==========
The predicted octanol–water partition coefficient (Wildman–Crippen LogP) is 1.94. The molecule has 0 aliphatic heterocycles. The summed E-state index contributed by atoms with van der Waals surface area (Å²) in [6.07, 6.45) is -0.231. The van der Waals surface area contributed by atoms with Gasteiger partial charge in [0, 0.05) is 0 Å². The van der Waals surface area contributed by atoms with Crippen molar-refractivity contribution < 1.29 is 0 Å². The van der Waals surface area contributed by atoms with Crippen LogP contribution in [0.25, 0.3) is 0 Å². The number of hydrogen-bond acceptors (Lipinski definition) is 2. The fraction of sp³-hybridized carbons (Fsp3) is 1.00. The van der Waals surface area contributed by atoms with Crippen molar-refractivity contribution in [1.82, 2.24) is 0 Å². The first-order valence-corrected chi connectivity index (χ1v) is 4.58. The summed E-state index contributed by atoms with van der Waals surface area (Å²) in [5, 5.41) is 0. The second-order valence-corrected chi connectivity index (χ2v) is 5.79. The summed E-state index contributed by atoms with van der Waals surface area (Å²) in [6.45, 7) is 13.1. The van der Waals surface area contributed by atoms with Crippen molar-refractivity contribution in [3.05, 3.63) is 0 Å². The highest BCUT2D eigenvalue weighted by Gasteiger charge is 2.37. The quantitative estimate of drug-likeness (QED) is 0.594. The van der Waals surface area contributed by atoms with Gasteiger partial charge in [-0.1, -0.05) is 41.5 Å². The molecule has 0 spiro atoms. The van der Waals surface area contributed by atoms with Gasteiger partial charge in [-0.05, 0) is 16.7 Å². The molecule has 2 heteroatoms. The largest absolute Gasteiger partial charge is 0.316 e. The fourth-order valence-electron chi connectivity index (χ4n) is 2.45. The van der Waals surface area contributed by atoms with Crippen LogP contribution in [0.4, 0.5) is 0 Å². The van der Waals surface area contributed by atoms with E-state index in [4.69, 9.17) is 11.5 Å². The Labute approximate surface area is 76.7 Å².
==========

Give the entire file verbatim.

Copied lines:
The predicted octanol–water partition coefficient (Wildman–Crippen LogP) is 1.94. The molecule has 0 aliphatic heterocycles. The summed E-state index contributed by atoms with van der Waals surface area (Å²) in [6.07, 6.45) is -0.231. The van der Waals surface area contributed by atoms with Gasteiger partial charge in [0, 0.05) is 0 Å². The van der Waals surface area contributed by atoms with Crippen molar-refractivity contribution < 1.29 is 0 Å². The van der Waals surface area contributed by atoms with Crippen LogP contribution in [0.25, 0.3) is 0 Å². The number of hydrogen-bond acceptors (Lipinski definition) is 2. The fraction of sp³-hybridized carbons (Fsp3) is 1.00. The van der Waals surface area contributed by atoms with Crippen molar-refractivity contribution in [1.82, 2.24) is 0 Å². The first-order valence-corrected chi connectivity index (χ1v) is 4.58. The summed E-state index contributed by atoms with van der Waals surface area (Å²) in [5, 5.41) is 0. The second-order valence-corrected chi connectivity index (χ2v) is 5.79. The summed E-state index contributed by atoms with van der Waals surface area (Å²) in [6.45, 7) is 13.1. The van der Waals surface area contributed by atoms with Crippen molar-refractivity contribution in [3.05, 3.63) is 0 Å². The highest BCUT2D eigenvalue weighted by Gasteiger charge is 2.37. The quantitative estimate of drug-likeness (QED) is 0.594. The van der Waals surface area contributed by atoms with Gasteiger partial charge in [-0.1, -0.05) is 41.5 Å². The molecule has 0 spiro atoms. The van der Waals surface area contributed by atoms with Gasteiger partial charge in [-0.05, 0) is 16.7 Å². The molecule has 2 heteroatoms. The largest absolute Gasteiger partial charge is 0.316 e. The fourth-order valence-electron chi connectivity index (χ4n) is 2.45. The van der Waals surface area contributed by atoms with Crippen LogP contribution in [0.4, 0.5) is 0 Å². The van der Waals surface area contributed by atoms with E-state index in [4.69, 9.17) is 11.5 Å². The Labute approximate surface area is 76.7 Å².